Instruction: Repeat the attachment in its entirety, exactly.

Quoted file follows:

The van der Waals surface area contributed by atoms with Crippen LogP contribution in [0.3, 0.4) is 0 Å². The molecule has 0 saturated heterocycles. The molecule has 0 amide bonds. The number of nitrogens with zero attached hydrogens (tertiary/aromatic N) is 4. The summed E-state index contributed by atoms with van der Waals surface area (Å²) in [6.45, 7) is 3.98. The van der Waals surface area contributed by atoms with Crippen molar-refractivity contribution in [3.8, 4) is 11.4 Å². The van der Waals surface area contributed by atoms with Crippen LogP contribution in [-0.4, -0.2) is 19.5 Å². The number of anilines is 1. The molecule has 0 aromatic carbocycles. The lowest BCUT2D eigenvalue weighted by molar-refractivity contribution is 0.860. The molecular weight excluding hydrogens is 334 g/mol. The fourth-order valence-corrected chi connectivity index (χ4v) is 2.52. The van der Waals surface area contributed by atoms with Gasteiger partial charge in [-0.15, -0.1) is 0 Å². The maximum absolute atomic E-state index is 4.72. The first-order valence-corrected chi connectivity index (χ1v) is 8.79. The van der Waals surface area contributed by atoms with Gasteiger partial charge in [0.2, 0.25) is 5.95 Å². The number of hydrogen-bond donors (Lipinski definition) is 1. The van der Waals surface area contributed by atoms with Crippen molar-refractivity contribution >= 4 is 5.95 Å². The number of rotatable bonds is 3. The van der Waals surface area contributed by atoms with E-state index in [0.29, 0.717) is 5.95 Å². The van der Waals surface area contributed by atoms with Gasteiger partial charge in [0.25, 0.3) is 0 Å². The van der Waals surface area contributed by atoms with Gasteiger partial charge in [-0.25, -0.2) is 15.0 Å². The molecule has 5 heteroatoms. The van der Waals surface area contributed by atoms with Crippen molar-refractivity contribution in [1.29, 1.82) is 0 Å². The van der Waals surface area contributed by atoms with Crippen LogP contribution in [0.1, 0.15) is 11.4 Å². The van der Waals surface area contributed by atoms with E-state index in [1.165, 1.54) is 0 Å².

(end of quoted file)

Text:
The van der Waals surface area contributed by atoms with Crippen LogP contribution in [0.3, 0.4) is 0 Å². The molecule has 0 saturated heterocycles. The molecule has 0 amide bonds. The number of nitrogens with zero attached hydrogens (tertiary/aromatic N) is 4. The summed E-state index contributed by atoms with van der Waals surface area (Å²) in [6.45, 7) is 3.98. The van der Waals surface area contributed by atoms with Crippen molar-refractivity contribution in [3.8, 4) is 11.4 Å². The van der Waals surface area contributed by atoms with Crippen LogP contribution in [-0.4, -0.2) is 19.5 Å². The number of anilines is 1. The molecule has 0 aromatic carbocycles. The lowest BCUT2D eigenvalue weighted by molar-refractivity contribution is 0.860. The molecular weight excluding hydrogens is 334 g/mol. The fourth-order valence-corrected chi connectivity index (χ4v) is 2.52. The van der Waals surface area contributed by atoms with Gasteiger partial charge in [-0.15, -0.1) is 0 Å². The maximum absolute atomic E-state index is 4.72. The first-order valence-corrected chi connectivity index (χ1v) is 8.79. The van der Waals surface area contributed by atoms with Gasteiger partial charge in [0.2, 0.25) is 5.95 Å². The number of hydrogen-bond donors (Lipinski definition) is 1. The van der Waals surface area contributed by atoms with Crippen molar-refractivity contribution >= 4 is 5.95 Å². The number of rotatable bonds is 3. The van der Waals surface area contributed by atoms with E-state index in [0.29, 0.717) is 5.95 Å². The van der Waals surface area contributed by atoms with Gasteiger partial charge in [0.25, 0.3) is 0 Å². The van der Waals surface area contributed by atoms with Gasteiger partial charge in [-0.25, -0.2) is 15.0 Å². The molecule has 5 heteroatoms. The van der Waals surface area contributed by atoms with Crippen molar-refractivity contribution in [1.29, 1.82) is 0 Å². The van der Waals surface area contributed by atoms with Crippen LogP contribution in [0.1, 0.15) is 11.4 Å². The van der Waals surface area contributed by atoms with E-state index in [1.165, 1.54) is 0 Å².